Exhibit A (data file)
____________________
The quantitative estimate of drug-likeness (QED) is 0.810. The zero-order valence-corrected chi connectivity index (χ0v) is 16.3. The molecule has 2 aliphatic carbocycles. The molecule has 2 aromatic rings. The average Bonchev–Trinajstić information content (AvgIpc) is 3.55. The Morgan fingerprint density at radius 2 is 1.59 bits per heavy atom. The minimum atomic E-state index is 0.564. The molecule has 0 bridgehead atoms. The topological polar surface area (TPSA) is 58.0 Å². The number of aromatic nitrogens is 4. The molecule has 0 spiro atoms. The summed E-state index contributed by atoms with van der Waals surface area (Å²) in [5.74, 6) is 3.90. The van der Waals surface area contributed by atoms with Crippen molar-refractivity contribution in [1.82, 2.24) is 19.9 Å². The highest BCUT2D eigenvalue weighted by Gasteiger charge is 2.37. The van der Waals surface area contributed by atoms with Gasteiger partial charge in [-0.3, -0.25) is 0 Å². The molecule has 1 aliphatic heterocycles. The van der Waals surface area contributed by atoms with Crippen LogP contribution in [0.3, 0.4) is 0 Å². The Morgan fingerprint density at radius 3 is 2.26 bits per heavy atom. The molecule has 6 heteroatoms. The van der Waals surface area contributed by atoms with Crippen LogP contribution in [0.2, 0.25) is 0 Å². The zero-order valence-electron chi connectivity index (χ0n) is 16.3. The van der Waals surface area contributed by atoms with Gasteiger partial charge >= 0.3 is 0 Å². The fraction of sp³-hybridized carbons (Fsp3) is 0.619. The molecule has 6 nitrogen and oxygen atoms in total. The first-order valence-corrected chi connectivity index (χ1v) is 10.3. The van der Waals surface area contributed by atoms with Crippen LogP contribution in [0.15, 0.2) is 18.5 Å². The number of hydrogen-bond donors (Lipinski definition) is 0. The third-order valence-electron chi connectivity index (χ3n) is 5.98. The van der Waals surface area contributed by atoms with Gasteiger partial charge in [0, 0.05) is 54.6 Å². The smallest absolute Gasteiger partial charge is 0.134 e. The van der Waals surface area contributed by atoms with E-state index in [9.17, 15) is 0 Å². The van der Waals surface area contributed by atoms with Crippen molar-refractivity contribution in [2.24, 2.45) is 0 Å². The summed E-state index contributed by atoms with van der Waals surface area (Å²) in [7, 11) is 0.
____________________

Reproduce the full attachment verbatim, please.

The quantitative estimate of drug-likeness (QED) is 0.810. The zero-order valence-corrected chi connectivity index (χ0v) is 16.3. The molecule has 2 aliphatic carbocycles. The molecule has 2 aromatic rings. The average Bonchev–Trinajstić information content (AvgIpc) is 3.55. The Morgan fingerprint density at radius 2 is 1.59 bits per heavy atom. The minimum atomic E-state index is 0.564. The molecule has 0 bridgehead atoms. The topological polar surface area (TPSA) is 58.0 Å². The number of aromatic nitrogens is 4. The molecule has 0 spiro atoms. The summed E-state index contributed by atoms with van der Waals surface area (Å²) in [5.74, 6) is 3.90. The van der Waals surface area contributed by atoms with Crippen molar-refractivity contribution in [1.82, 2.24) is 19.9 Å². The highest BCUT2D eigenvalue weighted by Gasteiger charge is 2.37. The van der Waals surface area contributed by atoms with Gasteiger partial charge in [-0.3, -0.25) is 0 Å². The molecule has 1 aliphatic heterocycles. The van der Waals surface area contributed by atoms with Crippen LogP contribution in [0.3, 0.4) is 0 Å². The Morgan fingerprint density at radius 3 is 2.26 bits per heavy atom. The molecule has 6 heteroatoms. The van der Waals surface area contributed by atoms with Crippen LogP contribution in [0.2, 0.25) is 0 Å². The zero-order valence-electron chi connectivity index (χ0n) is 16.3. The van der Waals surface area contributed by atoms with Gasteiger partial charge >= 0.3 is 0 Å². The fraction of sp³-hybridized carbons (Fsp3) is 0.619. The molecule has 6 nitrogen and oxygen atoms in total. The first-order valence-corrected chi connectivity index (χ1v) is 10.3. The van der Waals surface area contributed by atoms with Crippen LogP contribution in [0.15, 0.2) is 18.5 Å². The number of hydrogen-bond donors (Lipinski definition) is 0. The third-order valence-electron chi connectivity index (χ3n) is 5.98. The van der Waals surface area contributed by atoms with Gasteiger partial charge in [0, 0.05) is 54.6 Å². The smallest absolute Gasteiger partial charge is 0.134 e. The van der Waals surface area contributed by atoms with E-state index in [9.17, 15) is 0 Å². The van der Waals surface area contributed by atoms with Crippen molar-refractivity contribution in [2.24, 2.45) is 0 Å². The summed E-state index contributed by atoms with van der Waals surface area (Å²) in [7, 11) is 0.